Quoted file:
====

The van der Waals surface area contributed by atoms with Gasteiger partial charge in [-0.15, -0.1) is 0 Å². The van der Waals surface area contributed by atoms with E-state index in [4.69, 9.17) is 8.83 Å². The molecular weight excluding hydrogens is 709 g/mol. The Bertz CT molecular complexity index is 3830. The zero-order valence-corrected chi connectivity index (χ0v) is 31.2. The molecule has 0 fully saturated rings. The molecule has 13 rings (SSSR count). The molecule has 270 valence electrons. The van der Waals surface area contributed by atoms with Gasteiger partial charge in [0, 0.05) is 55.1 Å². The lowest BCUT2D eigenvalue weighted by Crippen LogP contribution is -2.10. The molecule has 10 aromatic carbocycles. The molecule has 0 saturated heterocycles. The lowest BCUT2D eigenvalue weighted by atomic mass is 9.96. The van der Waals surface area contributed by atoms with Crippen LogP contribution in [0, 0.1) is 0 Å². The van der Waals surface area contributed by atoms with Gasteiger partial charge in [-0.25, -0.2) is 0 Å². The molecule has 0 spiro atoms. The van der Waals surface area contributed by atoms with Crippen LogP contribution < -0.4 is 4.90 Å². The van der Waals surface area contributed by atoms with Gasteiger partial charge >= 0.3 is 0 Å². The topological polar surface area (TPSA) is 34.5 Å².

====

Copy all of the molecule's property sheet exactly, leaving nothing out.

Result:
The van der Waals surface area contributed by atoms with Gasteiger partial charge in [-0.15, -0.1) is 0 Å². The van der Waals surface area contributed by atoms with E-state index in [4.69, 9.17) is 8.83 Å². The molecular weight excluding hydrogens is 709 g/mol. The Bertz CT molecular complexity index is 3830. The zero-order valence-corrected chi connectivity index (χ0v) is 31.2. The molecule has 0 fully saturated rings. The molecule has 13 rings (SSSR count). The molecule has 270 valence electrons. The van der Waals surface area contributed by atoms with Gasteiger partial charge in [0, 0.05) is 55.1 Å². The lowest BCUT2D eigenvalue weighted by Crippen LogP contribution is -2.10. The molecule has 10 aromatic carbocycles. The molecule has 0 saturated heterocycles. The lowest BCUT2D eigenvalue weighted by atomic mass is 9.96. The van der Waals surface area contributed by atoms with Crippen LogP contribution in [0, 0.1) is 0 Å². The van der Waals surface area contributed by atoms with Gasteiger partial charge in [-0.25, -0.2) is 0 Å². The molecule has 0 spiro atoms. The van der Waals surface area contributed by atoms with Crippen LogP contribution < -0.4 is 4.90 Å². The van der Waals surface area contributed by atoms with Gasteiger partial charge >= 0.3 is 0 Å². The topological polar surface area (TPSA) is 34.5 Å².